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11.6 Polyhedron Faces, Edges,

and Vertices

GOAL

· pipe cleaners or straws · modelling clay

Determine how the number of faces, edges, and vertices of a polyhedron are related.

Learn about the Math

Toma and Benjamin noticed that whenever you make a 2-D polygon, the number of vertices is the same as the number of edges. They wondered whether the number of faces, vertices, and edges of 3-D polyhedrons are related.

links the number of faces, edges, and ? What patternpolyhedron? vertices of a

Benjamin tried building an unusual polyhedron first. "I'll start building it from the top. The number of vertices and number of edges are the same, and there is one face."

Part built top Number of faces 1 Number of vertices 4 Number of edges 4

390 Chapter 11

NEL

"Next, I'll add squares. For each square, I add one new face, two new vertices, and three new edges. The total number of new faces and new vertices is equal to the number of new edges. "Now I'll add triangles. For each triangle, I add one new face and one new edge, but no new vertices. Again, the total number of new faces and vertices is the same as the number of new edges."

Part built top 4 new squares 4 new triangles Number of faces 1 4 more 4 more Number of vertices 4 8 more 0 more Number of edges 4 12 more 4 more

A. Construct the parts that Benjamin constructed. Add the next set of squares. Explain why the number of edges is 1 less than the total number of faces and vertices. B. Add the bottom of the polyhedron. Explain why you have added no new edges or vertices, but one new face. C. Why is the number of edges 2 less than the total number of faces and vertices? D. Choose one of the following shapes. Compare the number of edges with the total number of faces and vertices. What do you observe?

E. Compare your results with the results of students who chose different shapes. What do you notice?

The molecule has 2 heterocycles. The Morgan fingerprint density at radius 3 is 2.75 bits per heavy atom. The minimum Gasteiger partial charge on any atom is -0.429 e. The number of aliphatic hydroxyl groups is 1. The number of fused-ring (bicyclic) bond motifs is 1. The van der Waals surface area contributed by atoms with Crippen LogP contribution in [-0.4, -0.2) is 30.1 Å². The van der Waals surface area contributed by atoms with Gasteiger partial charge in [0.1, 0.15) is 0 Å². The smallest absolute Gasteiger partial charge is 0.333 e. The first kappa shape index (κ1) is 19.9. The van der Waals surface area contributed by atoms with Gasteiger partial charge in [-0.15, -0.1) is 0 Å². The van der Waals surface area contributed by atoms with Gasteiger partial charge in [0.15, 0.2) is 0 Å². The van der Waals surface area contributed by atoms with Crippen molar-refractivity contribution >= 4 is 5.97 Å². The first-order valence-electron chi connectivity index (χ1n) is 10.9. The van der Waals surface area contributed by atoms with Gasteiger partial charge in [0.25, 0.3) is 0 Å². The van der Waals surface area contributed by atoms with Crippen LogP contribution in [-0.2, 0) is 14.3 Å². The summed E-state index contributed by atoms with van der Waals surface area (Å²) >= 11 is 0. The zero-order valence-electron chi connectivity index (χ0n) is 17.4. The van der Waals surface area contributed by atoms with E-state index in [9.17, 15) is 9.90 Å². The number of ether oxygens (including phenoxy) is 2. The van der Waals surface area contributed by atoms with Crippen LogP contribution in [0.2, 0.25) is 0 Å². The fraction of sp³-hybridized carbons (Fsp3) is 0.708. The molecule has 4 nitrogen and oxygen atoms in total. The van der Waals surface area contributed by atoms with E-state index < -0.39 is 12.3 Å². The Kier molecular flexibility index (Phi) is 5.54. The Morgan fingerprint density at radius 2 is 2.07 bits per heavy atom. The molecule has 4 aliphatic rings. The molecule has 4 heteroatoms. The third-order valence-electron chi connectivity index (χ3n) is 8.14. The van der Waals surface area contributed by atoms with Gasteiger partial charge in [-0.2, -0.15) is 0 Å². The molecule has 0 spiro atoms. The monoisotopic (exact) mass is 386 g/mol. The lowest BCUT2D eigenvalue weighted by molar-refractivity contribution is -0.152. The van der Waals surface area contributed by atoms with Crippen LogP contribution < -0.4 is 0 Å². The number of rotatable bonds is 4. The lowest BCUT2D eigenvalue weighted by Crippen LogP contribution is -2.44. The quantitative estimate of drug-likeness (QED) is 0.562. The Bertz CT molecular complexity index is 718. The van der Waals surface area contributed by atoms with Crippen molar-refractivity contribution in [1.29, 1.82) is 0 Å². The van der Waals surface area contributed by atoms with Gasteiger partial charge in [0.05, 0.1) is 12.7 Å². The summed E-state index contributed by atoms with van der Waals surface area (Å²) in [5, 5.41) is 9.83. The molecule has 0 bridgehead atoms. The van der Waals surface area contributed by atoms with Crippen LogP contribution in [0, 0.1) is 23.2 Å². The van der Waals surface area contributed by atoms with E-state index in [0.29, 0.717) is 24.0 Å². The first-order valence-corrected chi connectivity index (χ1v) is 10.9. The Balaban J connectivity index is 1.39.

Reflecting

1. The relationship you described in step C is called Euler's formula (pronouced "oiler"). Explain why it can be written as F V E 2, where F is the number of faces, V is the number of vertices, and E is the number of edges of the shape. 2. How does Euler's formula allow you to predict the number of edges, faces, or vertices of a shape if you know two of these values?

NEL

Geometry and Measurement Relationships

391

Work with the Math

Example 1: Checking whether a polyhedron is possible

Is it possible to make a polyhedron with 6 faces, 7 vertices, and 10 edges?

Tran's Solution

F V E 2 I used Euler's formula. If it is possible to make a polyhedron like this, the result should be 2 when I substitute the values into Euler's formula. I substituted the values into the formula. The result is 3, not 2, so it is not possible to make such a polyhedron.

F

V

E

6 3

7

10

Example 2: Using Euler's formula to determine a missing value

If a polyhedron has 10 faces and 18 edges, how many vertices should it have?

Benjamin's Solution

F V E 10 V 18 V 8 8 8 V 2 2 2 2 8 10 I used Euler's formula. I substituted 10 for the number of faces and 18 for the number of edges.

V

I used balancing to solve the equation. The polyhedron should have 10 vertices.

A

Checking

B

Practising

3. A student used 10 pipe cleaners to make the edges of a polyhedron. If the polyhedron has 6 vertices, how many faces must it have? 4. Show that Euler's formula works for a tetrahedron.

5. Show that Euler's formula works for the other four Platonic solids: a cube, an octahedron, a dodecahedron, and an icosahedron.

392 Chapter 11

NEL

6. Copy and complete the chart for some polyhedrons.

Number of faces 6 6 20 16 Number of edges 9 12 30 12 10 6 Number of vertices 5 7

10. Make another cube using modelling clay. Then make a pyramid on each face of the cube. Show that Euler's formula works for this polyhedron. 11. Imagine that you drilled a rectangular hole through a cube. Does Euler's formula work for the new shape? 12. a) Construct a triangular prism.

7. The following crystals and gemstones have been cut to form polyhedrons. Show that Euler's formula works for each polyhedron.

b) c) d) e)

a)

How many faces does the prism have? How many edges does the prism have? How many vertices does the prism have? Show that Euler's formula works for the prism.

13. Repeat question 12 using a pentagonal pyramid.

C

Extending

b)

14. Make a cube using modelling clay. Mark a point in the centre of each face. Imagine that you joined these points with string inside the cube to form a polyhedron. Show that Euler's formula works for this polyhedron. 15. A prism has a base with n sides.

8. Show that Euler's formula works for this cuboctahedron.

a) b) c) d)

How many faces does the prism have? How many edges does the prism have? How many vertices does the prism have? Show that Euler's formula works for the prism.

16. A pyramid has a base with n sides.

9. Make a cube using modelling clay. Cut the corners off the cube. Show that Euler's formula works for the new shape.

NEL

a) How many faces does the pyramid have? b) How many edges does the pyramid have? c) How many vertices does the pyramid have? d) Show that Euler's formula works for the pyramid.

Geometry and Measurement Relationships

393

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